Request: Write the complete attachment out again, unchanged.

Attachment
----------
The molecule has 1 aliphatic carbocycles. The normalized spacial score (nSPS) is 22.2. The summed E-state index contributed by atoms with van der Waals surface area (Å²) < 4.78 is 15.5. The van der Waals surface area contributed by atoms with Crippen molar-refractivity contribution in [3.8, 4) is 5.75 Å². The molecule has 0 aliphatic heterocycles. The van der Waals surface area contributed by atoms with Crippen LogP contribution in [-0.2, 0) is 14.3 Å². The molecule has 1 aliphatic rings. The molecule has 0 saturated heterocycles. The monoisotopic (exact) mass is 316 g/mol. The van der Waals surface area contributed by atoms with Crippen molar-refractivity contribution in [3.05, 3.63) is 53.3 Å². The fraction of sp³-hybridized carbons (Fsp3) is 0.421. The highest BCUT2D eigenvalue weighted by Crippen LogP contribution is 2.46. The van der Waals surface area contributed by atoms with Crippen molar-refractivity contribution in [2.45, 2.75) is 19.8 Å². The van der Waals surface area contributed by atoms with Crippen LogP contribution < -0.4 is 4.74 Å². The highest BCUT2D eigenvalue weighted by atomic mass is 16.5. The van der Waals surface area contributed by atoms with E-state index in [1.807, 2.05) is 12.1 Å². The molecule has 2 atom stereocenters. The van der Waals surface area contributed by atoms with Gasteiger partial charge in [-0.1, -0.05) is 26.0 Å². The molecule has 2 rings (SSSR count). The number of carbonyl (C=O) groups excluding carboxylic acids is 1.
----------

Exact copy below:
The molecule has 1 aliphatic carbocycles. The normalized spacial score (nSPS) is 22.2. The summed E-state index contributed by atoms with van der Waals surface area (Å²) < 4.78 is 15.5. The van der Waals surface area contributed by atoms with Crippen molar-refractivity contribution in [3.8, 4) is 5.75 Å². The molecule has 0 aliphatic heterocycles. The van der Waals surface area contributed by atoms with Crippen LogP contribution in [-0.2, 0) is 14.3 Å². The molecule has 1 aliphatic rings. The molecule has 0 saturated heterocycles. The monoisotopic (exact) mass is 316 g/mol. The van der Waals surface area contributed by atoms with Crippen molar-refractivity contribution in [3.05, 3.63) is 53.3 Å². The fraction of sp³-hybridized carbons (Fsp3) is 0.421. The highest BCUT2D eigenvalue weighted by Crippen LogP contribution is 2.46. The van der Waals surface area contributed by atoms with Crippen molar-refractivity contribution in [2.45, 2.75) is 19.8 Å². The van der Waals surface area contributed by atoms with Crippen LogP contribution < -0.4 is 4.74 Å². The highest BCUT2D eigenvalue weighted by atomic mass is 16.5. The van der Waals surface area contributed by atoms with E-state index in [1.807, 2.05) is 12.1 Å². The molecule has 2 atom stereocenters. The van der Waals surface area contributed by atoms with Gasteiger partial charge in [-0.1, -0.05) is 26.0 Å². The molecule has 2 rings (SSSR count). The number of carbonyl (C=O) groups excluding carboxylic acids is 1.